The recently released Criterion Collection Blu-ray Special Edition of Michelangelo Antonioni’s masterpiece Blow-Up is a thing of pure beauty. From the gorgeous packaging to the wonderful and thoughtful full-color booklet to the plethora of bonus features, they’ve given one of the best films of all time superb physical media treatment. Blow-Up is a true study in cinematic cool-factor, and it will always be one of my absolute favorite films. It radiates sex and style and class and sophistication and the way Antonioni primarily used images to tell his story will always fascinate me to no end. You get David Hemmings in one of the quintessential screen performances and Vanessa Redgrave in all of her beatific splendor, not to mention an absurdly talented (and rather photogenic…) supporting cast. This was the first of three movies that Antonioni made for MGM (Zabriskie Point and The Passenger are the other two), and it remains one of the most influential, form-busting movies of its era, a wild romp through London’s swinging 60’s, with the out-sized exploits of famed fashion photographer David Bailey serving as a character influence. I can’t stress enough how sexual vibrancy just flows all throughout this film; the photo-shoots were directed, shot, and preformed as if the actors were simulating lovemaking, and when you look at the faces of everyone in the hot-stuff cast, you get the sense that the carnal feelings being felt may not have been phony.
The plot was adapted by Antonioni, Tonino Guerra, and Edward Bond from the short story The Devil’s Drool by Julio Cortazar, with Hemmings portraying a cocky, womanizing photographer, and revolves around a series of photos that he snaps out in the park one afternoon, which may or may not contain the identity of a killer and a murder in progress. Brian De Palma would do a riff on this material with his classic 1981 thriller Blow Out, which starred John Travolta in one of his best performances as a movie sound mixer collecting sound effects near a river when he inadvertently witnesses and records the sounds of a car crash which may be more than it seems. But back to Blow-Up; this is a film I’ve viewed multiple times, and I love how it’s come to mean so many different things to me as a person each time I encounter it. The film has a bewitching nature, a dreamy quality (but not hallucinatory), and it sort of resembles a methodical thriller without the conventional ending that we’ve all come to expect after years of Hollywood shoving plot contrivances down our throats. Antonioni, a master filmmaker who loved to subvert his audience at every opportunity (I adore this man’s work), was clearly fond of the open-ended finale, a storytelling device that can be extremely effective when properly handled, but can also feel amazingly cheap and artificial in the hands of lesser filmmakers. Here, because Antonioni has set so much up and given the audience so many tantalizing bits to examine, the fact that the film ends the way it does shouldn’t provoke anger, but rather, further mystery with the potential for more discoveries on repeated viewings.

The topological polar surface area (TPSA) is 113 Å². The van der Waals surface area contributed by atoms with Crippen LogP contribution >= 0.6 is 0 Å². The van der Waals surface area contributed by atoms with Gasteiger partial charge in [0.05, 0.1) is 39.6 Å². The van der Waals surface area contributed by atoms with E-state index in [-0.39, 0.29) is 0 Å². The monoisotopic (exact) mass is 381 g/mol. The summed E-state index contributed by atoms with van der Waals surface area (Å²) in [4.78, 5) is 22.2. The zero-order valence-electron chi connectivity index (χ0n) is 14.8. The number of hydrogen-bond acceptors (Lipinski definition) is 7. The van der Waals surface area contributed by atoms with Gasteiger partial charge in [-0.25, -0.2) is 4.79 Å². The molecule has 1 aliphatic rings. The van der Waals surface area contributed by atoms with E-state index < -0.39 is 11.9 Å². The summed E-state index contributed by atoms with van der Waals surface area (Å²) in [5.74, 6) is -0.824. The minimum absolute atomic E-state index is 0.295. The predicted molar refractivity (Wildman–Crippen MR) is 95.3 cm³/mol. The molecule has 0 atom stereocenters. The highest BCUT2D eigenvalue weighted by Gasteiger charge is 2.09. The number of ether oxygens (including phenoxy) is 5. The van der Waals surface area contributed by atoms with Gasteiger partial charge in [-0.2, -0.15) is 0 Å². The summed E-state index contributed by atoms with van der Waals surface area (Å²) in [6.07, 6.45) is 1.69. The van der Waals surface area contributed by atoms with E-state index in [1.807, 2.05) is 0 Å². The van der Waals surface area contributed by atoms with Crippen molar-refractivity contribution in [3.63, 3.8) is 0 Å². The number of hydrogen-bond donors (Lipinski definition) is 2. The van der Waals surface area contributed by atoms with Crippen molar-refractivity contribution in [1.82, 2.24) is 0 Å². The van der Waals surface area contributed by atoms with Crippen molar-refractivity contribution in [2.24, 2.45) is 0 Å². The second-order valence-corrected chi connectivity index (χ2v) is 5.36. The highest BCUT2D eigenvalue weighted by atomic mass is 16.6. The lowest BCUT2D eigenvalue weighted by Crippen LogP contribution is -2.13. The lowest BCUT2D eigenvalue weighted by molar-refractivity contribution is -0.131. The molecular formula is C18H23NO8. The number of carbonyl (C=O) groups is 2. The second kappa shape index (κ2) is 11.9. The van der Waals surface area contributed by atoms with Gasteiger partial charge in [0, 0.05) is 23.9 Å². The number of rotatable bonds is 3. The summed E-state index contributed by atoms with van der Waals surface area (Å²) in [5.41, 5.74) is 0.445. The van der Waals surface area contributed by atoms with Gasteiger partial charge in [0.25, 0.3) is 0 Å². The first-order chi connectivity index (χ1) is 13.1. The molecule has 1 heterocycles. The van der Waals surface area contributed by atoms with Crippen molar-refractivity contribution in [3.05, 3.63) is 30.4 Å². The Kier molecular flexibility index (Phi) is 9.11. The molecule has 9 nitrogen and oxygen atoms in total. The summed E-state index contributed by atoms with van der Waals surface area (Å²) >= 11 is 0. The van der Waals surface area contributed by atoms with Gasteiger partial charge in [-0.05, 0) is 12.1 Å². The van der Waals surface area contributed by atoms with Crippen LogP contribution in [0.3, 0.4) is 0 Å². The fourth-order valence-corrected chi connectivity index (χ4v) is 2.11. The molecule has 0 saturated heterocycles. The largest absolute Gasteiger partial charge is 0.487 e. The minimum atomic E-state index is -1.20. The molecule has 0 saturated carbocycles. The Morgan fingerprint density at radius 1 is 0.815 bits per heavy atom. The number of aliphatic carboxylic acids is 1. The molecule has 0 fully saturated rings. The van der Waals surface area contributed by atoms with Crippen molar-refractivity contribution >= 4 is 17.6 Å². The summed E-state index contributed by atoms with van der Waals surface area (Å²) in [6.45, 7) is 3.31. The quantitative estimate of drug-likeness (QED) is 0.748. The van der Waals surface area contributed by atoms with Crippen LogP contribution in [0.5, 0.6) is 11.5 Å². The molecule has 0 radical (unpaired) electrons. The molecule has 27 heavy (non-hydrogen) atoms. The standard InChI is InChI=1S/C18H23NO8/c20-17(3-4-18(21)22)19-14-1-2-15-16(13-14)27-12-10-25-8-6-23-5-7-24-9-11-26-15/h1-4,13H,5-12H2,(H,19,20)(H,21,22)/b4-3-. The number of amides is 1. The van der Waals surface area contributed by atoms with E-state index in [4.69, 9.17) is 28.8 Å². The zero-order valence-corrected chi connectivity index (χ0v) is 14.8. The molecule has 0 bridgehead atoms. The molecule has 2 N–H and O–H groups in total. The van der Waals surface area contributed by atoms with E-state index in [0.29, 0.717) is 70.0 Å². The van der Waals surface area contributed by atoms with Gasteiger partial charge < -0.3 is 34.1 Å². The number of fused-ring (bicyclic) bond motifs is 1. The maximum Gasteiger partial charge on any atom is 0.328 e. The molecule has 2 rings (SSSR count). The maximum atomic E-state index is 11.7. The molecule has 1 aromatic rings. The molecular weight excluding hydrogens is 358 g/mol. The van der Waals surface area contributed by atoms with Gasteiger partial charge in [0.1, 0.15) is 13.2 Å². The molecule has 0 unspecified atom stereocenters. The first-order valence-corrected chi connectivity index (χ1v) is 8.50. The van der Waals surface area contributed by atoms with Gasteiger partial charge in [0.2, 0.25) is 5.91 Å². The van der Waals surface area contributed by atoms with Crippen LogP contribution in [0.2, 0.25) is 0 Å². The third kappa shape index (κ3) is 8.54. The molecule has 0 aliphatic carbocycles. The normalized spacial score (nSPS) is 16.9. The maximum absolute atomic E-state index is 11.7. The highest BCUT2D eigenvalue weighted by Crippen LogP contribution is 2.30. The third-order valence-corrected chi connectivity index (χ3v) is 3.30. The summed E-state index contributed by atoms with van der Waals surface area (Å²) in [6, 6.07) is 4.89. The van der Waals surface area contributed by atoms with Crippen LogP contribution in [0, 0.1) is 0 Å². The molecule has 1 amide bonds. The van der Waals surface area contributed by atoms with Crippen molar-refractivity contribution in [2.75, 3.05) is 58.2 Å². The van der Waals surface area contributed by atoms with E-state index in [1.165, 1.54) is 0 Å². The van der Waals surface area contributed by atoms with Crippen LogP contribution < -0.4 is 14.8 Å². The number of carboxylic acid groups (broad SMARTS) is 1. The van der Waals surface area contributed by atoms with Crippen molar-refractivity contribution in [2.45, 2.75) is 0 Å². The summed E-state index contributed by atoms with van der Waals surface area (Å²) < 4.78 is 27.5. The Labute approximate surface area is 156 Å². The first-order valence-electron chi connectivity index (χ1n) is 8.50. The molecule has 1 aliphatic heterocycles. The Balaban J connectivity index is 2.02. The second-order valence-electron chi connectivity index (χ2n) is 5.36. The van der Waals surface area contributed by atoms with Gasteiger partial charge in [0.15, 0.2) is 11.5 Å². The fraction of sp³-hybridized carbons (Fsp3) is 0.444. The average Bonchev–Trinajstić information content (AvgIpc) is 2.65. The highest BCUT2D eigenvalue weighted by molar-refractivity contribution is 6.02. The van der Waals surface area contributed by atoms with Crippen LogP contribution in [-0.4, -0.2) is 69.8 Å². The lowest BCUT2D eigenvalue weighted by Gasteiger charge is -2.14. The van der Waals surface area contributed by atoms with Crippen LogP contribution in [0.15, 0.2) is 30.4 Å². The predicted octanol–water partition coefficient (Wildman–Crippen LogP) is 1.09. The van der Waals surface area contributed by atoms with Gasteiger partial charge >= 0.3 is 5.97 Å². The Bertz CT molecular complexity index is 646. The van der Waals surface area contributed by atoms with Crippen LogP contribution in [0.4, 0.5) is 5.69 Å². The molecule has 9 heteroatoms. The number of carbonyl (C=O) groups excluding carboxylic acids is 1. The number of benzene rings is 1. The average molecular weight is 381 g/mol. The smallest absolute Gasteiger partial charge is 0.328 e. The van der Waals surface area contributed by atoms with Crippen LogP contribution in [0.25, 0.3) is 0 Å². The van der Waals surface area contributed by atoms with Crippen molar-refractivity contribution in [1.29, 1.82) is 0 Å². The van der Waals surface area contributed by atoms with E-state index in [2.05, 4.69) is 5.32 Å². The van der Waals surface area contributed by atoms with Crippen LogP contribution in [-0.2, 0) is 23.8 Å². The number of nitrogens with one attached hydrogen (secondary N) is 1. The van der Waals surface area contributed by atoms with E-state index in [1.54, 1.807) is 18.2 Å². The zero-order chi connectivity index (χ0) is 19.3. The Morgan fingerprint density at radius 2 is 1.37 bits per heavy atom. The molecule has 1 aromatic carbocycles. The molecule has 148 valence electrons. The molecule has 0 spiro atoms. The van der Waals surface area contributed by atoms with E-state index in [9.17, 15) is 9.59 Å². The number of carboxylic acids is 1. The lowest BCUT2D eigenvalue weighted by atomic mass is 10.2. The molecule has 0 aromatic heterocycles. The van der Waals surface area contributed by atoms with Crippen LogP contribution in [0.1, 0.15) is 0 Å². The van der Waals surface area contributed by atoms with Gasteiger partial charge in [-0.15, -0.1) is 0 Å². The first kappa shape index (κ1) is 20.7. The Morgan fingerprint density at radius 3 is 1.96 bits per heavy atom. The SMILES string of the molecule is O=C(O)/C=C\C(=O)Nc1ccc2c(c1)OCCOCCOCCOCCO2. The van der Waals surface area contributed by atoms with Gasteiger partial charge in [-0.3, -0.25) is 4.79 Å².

Herbie Hancock’s jazzy score punctuates the film in all the proper ways, but what Antonioni excelled at best was silence, and how it can be used in so many ways to evoke so many emotions. The cinematography by Carlo Di Palma is absolutely brilliant, each shot informing the one previous and the one following, with an expert sense of camera placement, color, and space within the frame. The fluid editing by Frank Clarke plays with time, expectations, and the specific way visual information is presented, and ultimately serves as a textbook example of how not to over-cut your picture. And then there’s the parade of gloriously beautiful women that are trotted out for Hemmings to flirt, photo, and party with, with one extremely memorable sex scene clearly ranking as one of the best ever put on film. Hemmings gives a fascinating performance, filled with self-assurance then self-doubt, all the while displaying a unique resentment towards women despite his glamorous job, with a stare that could cut glass and shake anyone off their guard. He’s a man who has become jaded by his lifestyle, but when he’s offered the chance to do something with true meaning, he becomes re-energized by the possibilities that his craft allows and by the random nature of life itself. Blow-Up isn’t a movie where you’re going to learn all of the plot points in an easy fashion, and in many instances, Antonioni leaves his audience to interpret what they’ve seen and what he’s shown. For me, that will always be the mark of a GREAT artist – that rare ability to create something rich and complete while still allowing for room to grow and rediscover.